The Decolonizing Diet Project (DDP) was a pilot study of the relationship between humans and Indigenous foods of the Great Lakes Region. Dr. Martin Reinhardt, associate professor of Native American Studies served as the principal investigator and a research subject for the DDP.

The planning phase of the project ran from 2010 to 2012. The implementation phase ran from March 25, 2012 to March 24, 2013. The analysis and reporting phase was from March 25, 2013 to Summer of 2014.

Dr. Reinhardt authored a chapter in the following publication about the outcomes of the DDP:

Reinhardt, M. (2015). “Spirit food: A multidimensional overview of the Decolonizing Diet Project”. Indigenous Innovation: Universalities and Peculiarities, eds., E. Sumida Huaman and B. Sriraman. Rotterdam: Sense.

Reinhardt co-authored a DDP Cookbook with fellow research subjects Leora Lancaster and April Lindala:

Reinhardt, M., Lancaster, L., and Lindala, A. (2016). Decolonizing Diet Project Cookbook. Featuring Indigenous food recipes from the Great Lakes Region. Marquette, MI: Northern Michigan University, Center for Native American Studies. Reinhardt is currently working on another chapter for an upcoming publication which will feature his and his wife's (Tina Moses) reflections about the DDP.

A DDP Three Year Follow-Up Study was recently conducted by K. Nim Reinhardt, a senior nursing student and Indian Health Services Scholar/McNair Scholar at NMU (and yes, she is Dr. Reinhardt's older daughter too). Findings from this study may be submitted for publication soon also.

The DDP continues to influence many other projects and has a wide following on Facebook and in communities around the world. Dr. Reinhardt continues to present on the project and will be looking at future projects related to the outcomes of the DDP.

We would like to thank all of those who have assisted with the DDP over the years and would be more than happy to answer any questions about the DDP via email at: mreinhar@nmu.edu





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Wednesday, October 5, 2011

Crab Apple Syrup






Yesterday, Sam Hasek and I harvested a mkak (birch bark basket) full of crab apples from the tree near the Center for Native American Studies here on campus. I boiled them down whole for about an hour and a half last night, and then I strained it through a white t-shirt. What I found when I removed the cloth this morning was a thick syrupy liquid. It tastes very good, a bit tart and a bit sweet. I think it will tatse very good over venison steaks, wild rice, and many other indigenous foods. I think if I boiled it down a bit more, I would be able to seperate the pectin from the juice more, but it tastes so good as it is, I may just leave it. I will put the fiberous materials out for the deer this evening. Next time, I will remove stems and seeds before boiling it down so I can use the fibrous material left over as crab apple sauce. The last thing I did this morning was to mix some maple syrup with the crab apple syrup. Mmmmmm, was that good! The mixture of 2 parts crab apple syrup to 1 part maple syrup was a bit sweet, so for those folks who like it more tart, they may want to start with a 3 to 1 mixture.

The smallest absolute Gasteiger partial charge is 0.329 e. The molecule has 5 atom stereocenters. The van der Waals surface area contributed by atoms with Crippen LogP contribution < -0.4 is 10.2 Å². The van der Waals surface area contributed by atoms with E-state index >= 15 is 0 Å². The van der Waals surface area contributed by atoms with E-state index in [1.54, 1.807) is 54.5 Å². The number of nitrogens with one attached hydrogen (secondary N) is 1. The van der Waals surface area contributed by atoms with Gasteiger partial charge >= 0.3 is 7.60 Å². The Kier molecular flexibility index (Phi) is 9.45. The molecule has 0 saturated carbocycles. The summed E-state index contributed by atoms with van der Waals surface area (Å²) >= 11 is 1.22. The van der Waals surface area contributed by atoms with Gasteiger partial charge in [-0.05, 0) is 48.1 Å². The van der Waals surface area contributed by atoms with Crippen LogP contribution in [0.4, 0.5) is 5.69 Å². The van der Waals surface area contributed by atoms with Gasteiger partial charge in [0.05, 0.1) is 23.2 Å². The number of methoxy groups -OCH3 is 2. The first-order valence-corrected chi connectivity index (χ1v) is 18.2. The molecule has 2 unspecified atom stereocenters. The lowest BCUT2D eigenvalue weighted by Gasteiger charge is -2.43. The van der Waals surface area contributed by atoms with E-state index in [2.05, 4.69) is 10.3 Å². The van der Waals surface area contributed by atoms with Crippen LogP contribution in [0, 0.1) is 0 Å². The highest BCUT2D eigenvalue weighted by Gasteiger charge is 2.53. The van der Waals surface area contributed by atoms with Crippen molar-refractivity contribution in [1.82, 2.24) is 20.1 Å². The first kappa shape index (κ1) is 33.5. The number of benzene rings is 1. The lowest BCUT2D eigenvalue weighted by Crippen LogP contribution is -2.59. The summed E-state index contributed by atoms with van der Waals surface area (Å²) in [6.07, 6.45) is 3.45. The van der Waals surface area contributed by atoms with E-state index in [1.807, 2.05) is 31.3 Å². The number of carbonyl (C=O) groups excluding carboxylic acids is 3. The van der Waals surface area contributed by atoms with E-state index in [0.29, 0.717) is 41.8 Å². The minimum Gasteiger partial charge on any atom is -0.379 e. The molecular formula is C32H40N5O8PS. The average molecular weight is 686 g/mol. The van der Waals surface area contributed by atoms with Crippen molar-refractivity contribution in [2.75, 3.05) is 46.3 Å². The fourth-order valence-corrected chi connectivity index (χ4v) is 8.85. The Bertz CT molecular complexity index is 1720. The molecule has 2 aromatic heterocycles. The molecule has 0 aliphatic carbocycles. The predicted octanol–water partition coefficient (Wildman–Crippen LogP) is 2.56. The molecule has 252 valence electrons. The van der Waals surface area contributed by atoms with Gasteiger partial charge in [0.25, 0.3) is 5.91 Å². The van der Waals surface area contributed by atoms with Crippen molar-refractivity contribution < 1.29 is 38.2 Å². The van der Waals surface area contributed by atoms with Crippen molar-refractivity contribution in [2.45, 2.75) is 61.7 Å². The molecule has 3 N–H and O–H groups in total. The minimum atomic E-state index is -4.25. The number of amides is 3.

3 comments:

  1. Ai! I don't have your chokecherries - when I checked on Thursday, there was enough for a small jar. I thought I'd harvest them fresh Sunday, and , well, it's Sunday and they are all gone - the birds ate them - which is only right as this was their land before we moved on it, so I'm sure their eating patterns are long established. But...my apologies!

    Also, I'm sure you will be interested in attending White Earth's Wild Food Summit some year soon: http://wildfoodsummit.org I was there briefly once, and it was wonderfully packed with information.

    And..I recently learned berries from showy/false Solomon's Seal are edible (though mildly cathartic), and the last few weeks I've been seeing a lot of them around. Let us know if you try any....I'm not brave enough yet.

    Finally, if you know of any good (read: safe) bogs to go cranberry picking this time of year, are you willing to share directions on how to get there?

    I won't hog your comments page all the time - but there's so much going on out in the woods right now with this stuff. :) Please feel free to delete whatever you feel is not relevant to the project.

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  2. Are crabapples native to the americas?Helen in sunvalley, nv

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  3. There is only one specie that is native to the Great Lakes according to the USDA. That is the American Sweet Crabapple.

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